US hospitals in scramble to make room amid rising COVID-19 case count, dwindling bed capacity

Kelly Gooch - Print  | 

As U.S hospitals deal with fewer beds and more COVID-19 patients, some are taking steps such as rescheduling surgeries and turning down transfers to address dwindling capacity. 

Here are snapshots from four states where some facilities are facing capacity strains.

Florida

UF Health Jacksonville surpassed a record it set for most COVID-19 patients at its two campuses, Chad Neilsen, the hospital's director of infection prevention, told ABC News. That record, set in January, was 125.

As of July 21, there were 136 COVID-19 patients at the hospital's two campuses, including 41 in the intensive care unit and 15 on a ventilator, reporters were told at a media briefing.

"We knew it was most likely due to the delta variant taking a bigger footprint here in the Northeast Florida region because it was so rapid of an increase," Mr. Neilsen told ABC News. "Everybody in town is suffering the same fate we are."

UF Health Jacksonville has not canceled elective procedures amid the uptick in hospitalized COVID-19 patients, a spokesperson told Becker's. However, it is rescheduling electives that may require patients to stay several days in the hospital.

Kansas

The University of Kansas Health System, based in Kansas City, Kan., is turning down transfer patients because of dwindling bed capacity, Steve Stites, MD, the health system's chief medical officer, told The Kansas City Star July  21.

"I think we’re at a tipping point," Dr. Stites said during a daily briefing, according to the newspaper. "If we don’t take it seriously, we could easily end up back where we were in November."

Dr. Stites said the hospital has turned down one to six acute patients daily amid an increase in COVID-19 patients and other patients returning for care. 

Missouri

Missouri health officials reported 2,995 more COVID-19 cases in the state and the highest case total since mid-January on July 21, according to the Missouri Independent

Erik Frederick, chief administrative officer of Mercy Hospital in Springfield, Mo., tweeted July 21 that the hospital was treating 146 COVID-19 patients, more than half of them younger than 60.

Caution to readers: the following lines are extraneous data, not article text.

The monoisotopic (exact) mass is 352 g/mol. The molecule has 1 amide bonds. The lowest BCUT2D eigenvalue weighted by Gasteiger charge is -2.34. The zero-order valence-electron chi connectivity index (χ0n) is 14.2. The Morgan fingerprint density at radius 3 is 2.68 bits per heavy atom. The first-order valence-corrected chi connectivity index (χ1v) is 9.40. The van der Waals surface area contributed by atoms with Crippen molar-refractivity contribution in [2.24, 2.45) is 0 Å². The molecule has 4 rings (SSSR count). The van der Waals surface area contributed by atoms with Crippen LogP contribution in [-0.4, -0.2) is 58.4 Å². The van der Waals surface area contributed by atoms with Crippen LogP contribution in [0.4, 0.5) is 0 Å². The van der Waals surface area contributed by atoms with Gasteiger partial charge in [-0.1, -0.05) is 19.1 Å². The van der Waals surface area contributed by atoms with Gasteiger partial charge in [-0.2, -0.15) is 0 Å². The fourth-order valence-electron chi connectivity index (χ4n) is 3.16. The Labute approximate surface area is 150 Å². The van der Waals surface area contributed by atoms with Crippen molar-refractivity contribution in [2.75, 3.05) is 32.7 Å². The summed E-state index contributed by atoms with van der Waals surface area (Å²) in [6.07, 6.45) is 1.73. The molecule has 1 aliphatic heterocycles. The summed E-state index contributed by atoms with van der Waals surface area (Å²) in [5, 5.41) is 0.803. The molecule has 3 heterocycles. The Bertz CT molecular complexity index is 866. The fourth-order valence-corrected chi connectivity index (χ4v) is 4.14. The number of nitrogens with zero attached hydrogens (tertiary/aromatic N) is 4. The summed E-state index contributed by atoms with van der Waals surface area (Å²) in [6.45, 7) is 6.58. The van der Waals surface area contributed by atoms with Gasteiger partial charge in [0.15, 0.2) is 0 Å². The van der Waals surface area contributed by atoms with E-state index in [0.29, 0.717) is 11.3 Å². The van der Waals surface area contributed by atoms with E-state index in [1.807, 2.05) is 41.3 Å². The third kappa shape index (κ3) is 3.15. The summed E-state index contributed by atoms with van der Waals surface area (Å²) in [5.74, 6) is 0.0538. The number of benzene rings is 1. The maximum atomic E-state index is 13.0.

Mr. Frederick said Mercy is planning its third COVID-19 intensive care unit.

"We do not want to prepare a bed for you. We need the community vaccinated. Mask until we get there," he tweeted.

Meanwhile, nearby Springfield-based CoxHealth was treating 161 COVID-19 patients July 22, Steve Edwards, president and CEO, tweeted.

"A week ago, we sadly surpassed the 500 lost lives mark. We have lost 26 more in the last seven days. To all the families, I am so sorry, I feel riddled with guilt that we have not able to speak loud and clearly enough to encourage more vaccinations," he said.

As of July 20, CoxHealth had brought in 175 traveling workers, according to Mr. Edwards. He said 46 more workers are scheduled to arrive by July 26.

Arkansas

Birch Wright, COO and administrator of Washington Regional Medical System in Fayetteville, Ark., said July 21 that the organization plans to move to the second phase of its COVID-19 surge plan because of "significant growth in COVID-19 cases and inpatient hospitalizations in our community."

He said moving to that phase allows the system to temporarily reassign some hospital and clinic team members to assist in hospital areas of most critical need, as well as move to a team-based nursing approach.

"These actions will allow us to expand our capacity, making it possible for us to care for an increased number of COVID and non-COVID patients," said Mr. Wright.

He reported July 21 that Northwest Arkansas hospitals were caring for more than 90 hospitalized patients, a 48 percent increase in the last week and a 538 percent increase in the last month.

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